Few Canadian CEOs have as many headaches as TransCanada Corp.’s Russ Girling these days. His company’s U.S. pipeline expansion plans are under fire from anti-oil sands activists, the Environmental Protection Agency and some prominent Democrats. Presidential approval of the $7-billion project has already been pushed back into 2011, and the dispute will be a hot topic when Nancy Pelosi, the Speaker of the U.S. House of Representatives, visits Ottawa this week.
Q: Your company’s proposed Keystone XL pipeline to the Gulf Coast of Texas has become a sort of lightning rod for discontent about Alberta’s “dirty” oil sands. Are you worried about the future of the project?
A: I worry about all of our projects and the opposition that comes to them. But in this particular case, I fundamentally believe that the United States needs this crude oil—they produce about five to six million barrels of oil a day, yet they consume 15 to 16 million barrels every day. And right now, they’re importing that shortfall from sources like Venezuela, Nigeria, Saudi Arabia and Russia. My view is that Canada is by far the most secure and reliable source of energy. So this is fundamentally the right thing to do from an energy security perspective. And from an economic perspective, our construction alone will create 12,000 to 13,000 jobs in the United States. It’s a $7-billion project, but with the multiplier effect, our studies show there is probably in excess of $20 billion of economic stimulus associated with it.
Q: The EPA has complained that the initial environmental assessment of the project was too narrow. And now 50 members of Congress are calling on the Obama administration to deny approval to the pipeline. What are you doing to try and overcome those concerns?
A: Specifically what we’re trying to do is make sure that the agencies responsible for reviewing our project have the facts. This has become a political issue as well, and my view is that some of the issues being raised by opponents aren’t factually correct. We just want to ensure a fair process. The first point I would make is that there is no causal link between the pipeline and greenhouse gas emissions. The second is that denial of the pipeline won’t change the development of the Canadian oil sands. And thirdly, if those resources aren’t going to the United States, they’ll go elsewhere, probably offshore to China. And that would mean the U.S. would have to import more crude, which means more barge traffic and greater greenhouse gas emissions.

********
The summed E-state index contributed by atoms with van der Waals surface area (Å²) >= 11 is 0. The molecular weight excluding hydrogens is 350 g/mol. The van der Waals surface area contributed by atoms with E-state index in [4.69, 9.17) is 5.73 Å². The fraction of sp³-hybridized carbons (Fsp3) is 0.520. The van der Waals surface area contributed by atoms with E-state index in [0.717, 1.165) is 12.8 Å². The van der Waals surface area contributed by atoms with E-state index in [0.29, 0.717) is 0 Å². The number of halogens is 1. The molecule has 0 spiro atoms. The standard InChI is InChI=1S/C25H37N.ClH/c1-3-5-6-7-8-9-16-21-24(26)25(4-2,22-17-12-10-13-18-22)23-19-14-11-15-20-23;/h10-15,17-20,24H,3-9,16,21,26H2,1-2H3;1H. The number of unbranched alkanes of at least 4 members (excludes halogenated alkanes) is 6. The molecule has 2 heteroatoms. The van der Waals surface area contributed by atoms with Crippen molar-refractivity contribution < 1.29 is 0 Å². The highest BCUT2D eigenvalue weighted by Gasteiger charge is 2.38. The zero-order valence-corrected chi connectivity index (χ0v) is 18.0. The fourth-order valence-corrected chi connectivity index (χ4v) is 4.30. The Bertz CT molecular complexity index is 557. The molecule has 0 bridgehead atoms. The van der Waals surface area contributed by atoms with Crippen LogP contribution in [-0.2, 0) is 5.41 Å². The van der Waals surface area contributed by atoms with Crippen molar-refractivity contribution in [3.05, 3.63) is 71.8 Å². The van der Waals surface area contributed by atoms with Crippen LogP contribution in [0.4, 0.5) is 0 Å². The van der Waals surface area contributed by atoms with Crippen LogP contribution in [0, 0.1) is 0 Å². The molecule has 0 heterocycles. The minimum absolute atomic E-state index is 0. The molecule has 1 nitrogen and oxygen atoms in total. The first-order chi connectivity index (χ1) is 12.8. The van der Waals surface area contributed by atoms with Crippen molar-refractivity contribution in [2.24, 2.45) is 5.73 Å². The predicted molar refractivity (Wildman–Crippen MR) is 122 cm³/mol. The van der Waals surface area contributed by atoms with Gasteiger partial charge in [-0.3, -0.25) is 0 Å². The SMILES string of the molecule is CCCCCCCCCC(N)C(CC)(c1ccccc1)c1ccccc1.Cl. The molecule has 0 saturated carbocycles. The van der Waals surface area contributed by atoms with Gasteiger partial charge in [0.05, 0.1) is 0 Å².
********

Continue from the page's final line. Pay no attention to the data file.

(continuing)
Q: Are the delays in the approval process going to hurt TransCanada’s bottom line?
A: Not likely. We think we can manage in the short run. We continue to spend money in anticipation of a positive outcome. That’s the way we do business on all our projects. If we waited for all the permits before we start to order equipment our construction schedule would be far behind our customers’ needs. We’re still spending for a 2012, mid-2013 start-up of Keystone XL.
Q: The premiers of Alberta and Saskatchewan will be meeting with Nancy Pelosi this week to express their concerns about how Canadian oil is being perceived south of border. Are you going to get the chance to talk with her?
A: TransCanada will likely be part of those discussions, but they are still working on the agenda.
Q: You’ve mentioned the facts you want to get across to critics. Is that the same message you hope to deliver to Pelosi and her colleagues?
A: They are coming to seek information, which I see as a very positive thing. And hopefully, those that are invited will be able to send factual messages. There’s another issue about the push to extend the scope of the pipeline review beyond the U.S. border, “upstream” into Canadian jurisdiction. That’s obviously an issue of Canadian sovereignty. In my view, Canada has been a very, very responsible environmental steward. We have committed to Copenhagen, to aligning our greenhouse gas policies with the United States. There is a carbon tax in Alberta. And unlike those other nations I mentioned where they could import the oil from, Canada is a leader.
Q: You mentioned the Copenhagen accord, but there has been a lot of criticism levelled at Canada for its position on greenhouse gas reduction over the last few years. Our refusal to embrace Kyoto, for example, made us a pretty big punching bag. Would you like to see the federal government take more action? Would that be helpful to you in trying to deal with these environmental concerns?